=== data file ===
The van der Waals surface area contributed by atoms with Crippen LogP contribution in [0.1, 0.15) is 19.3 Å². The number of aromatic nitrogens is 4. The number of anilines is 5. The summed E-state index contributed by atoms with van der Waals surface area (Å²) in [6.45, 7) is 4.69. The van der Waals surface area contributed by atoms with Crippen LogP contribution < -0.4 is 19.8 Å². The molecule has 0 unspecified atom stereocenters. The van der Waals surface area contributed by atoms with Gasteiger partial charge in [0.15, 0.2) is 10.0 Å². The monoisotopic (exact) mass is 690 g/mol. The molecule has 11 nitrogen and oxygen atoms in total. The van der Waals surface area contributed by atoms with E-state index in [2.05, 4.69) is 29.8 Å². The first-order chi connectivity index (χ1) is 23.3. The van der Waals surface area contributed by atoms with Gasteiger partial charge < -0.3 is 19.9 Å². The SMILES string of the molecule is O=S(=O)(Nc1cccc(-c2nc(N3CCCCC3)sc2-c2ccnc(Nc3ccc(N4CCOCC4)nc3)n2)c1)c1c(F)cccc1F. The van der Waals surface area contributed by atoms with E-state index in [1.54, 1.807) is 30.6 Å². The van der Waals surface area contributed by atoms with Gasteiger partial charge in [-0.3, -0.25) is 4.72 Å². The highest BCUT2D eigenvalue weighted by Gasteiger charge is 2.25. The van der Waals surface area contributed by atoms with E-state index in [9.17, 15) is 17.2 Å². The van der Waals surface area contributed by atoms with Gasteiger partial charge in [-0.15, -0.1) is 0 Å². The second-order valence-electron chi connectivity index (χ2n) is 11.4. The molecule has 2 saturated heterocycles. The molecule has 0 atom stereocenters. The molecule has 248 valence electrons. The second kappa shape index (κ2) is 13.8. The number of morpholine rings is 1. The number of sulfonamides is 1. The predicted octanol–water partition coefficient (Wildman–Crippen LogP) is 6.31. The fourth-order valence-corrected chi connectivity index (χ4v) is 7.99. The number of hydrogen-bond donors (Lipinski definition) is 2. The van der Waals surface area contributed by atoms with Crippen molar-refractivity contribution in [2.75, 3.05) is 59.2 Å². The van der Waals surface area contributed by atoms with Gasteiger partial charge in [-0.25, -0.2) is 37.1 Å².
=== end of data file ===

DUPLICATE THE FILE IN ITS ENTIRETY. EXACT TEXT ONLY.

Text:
The van der Waals surface area contributed by atoms with Crippen LogP contribution in [0.1, 0.15) is 19.3 Å². The number of aromatic nitrogens is 4. The number of anilines is 5. The summed E-state index contributed by atoms with van der Waals surface area (Å²) in [6.45, 7) is 4.69. The van der Waals surface area contributed by atoms with Crippen LogP contribution < -0.4 is 19.8 Å². The molecule has 0 unspecified atom stereocenters. The van der Waals surface area contributed by atoms with Gasteiger partial charge in [0.15, 0.2) is 10.0 Å². The monoisotopic (exact) mass is 690 g/mol. The molecule has 11 nitrogen and oxygen atoms in total. The van der Waals surface area contributed by atoms with E-state index in [2.05, 4.69) is 29.8 Å². The first-order chi connectivity index (χ1) is 23.3. The van der Waals surface area contributed by atoms with Gasteiger partial charge < -0.3 is 19.9 Å². The SMILES string of the molecule is O=S(=O)(Nc1cccc(-c2nc(N3CCCCC3)sc2-c2ccnc(Nc3ccc(N4CCOCC4)nc3)n2)c1)c1c(F)cccc1F. The van der Waals surface area contributed by atoms with E-state index in [1.54, 1.807) is 30.6 Å². The van der Waals surface area contributed by atoms with Gasteiger partial charge in [-0.3, -0.25) is 4.72 Å². The highest BCUT2D eigenvalue weighted by Gasteiger charge is 2.25. The van der Waals surface area contributed by atoms with E-state index in [9.17, 15) is 17.2 Å². The van der Waals surface area contributed by atoms with Gasteiger partial charge in [-0.15, -0.1) is 0 Å². The second-order valence-electron chi connectivity index (χ2n) is 11.4. The molecule has 2 saturated heterocycles. The molecule has 0 atom stereocenters. The molecule has 248 valence electrons. The second kappa shape index (κ2) is 13.8. The number of morpholine rings is 1. The number of sulfonamides is 1. The predicted octanol–water partition coefficient (Wildman–Crippen LogP) is 6.31. The fourth-order valence-corrected chi connectivity index (χ4v) is 7.99. The number of hydrogen-bond donors (Lipinski definition) is 2. The van der Waals surface area contributed by atoms with Crippen molar-refractivity contribution in [2.75, 3.05) is 59.2 Å². The van der Waals surface area contributed by atoms with Gasteiger partial charge in [-0.25, -0.2) is 37.1 Å².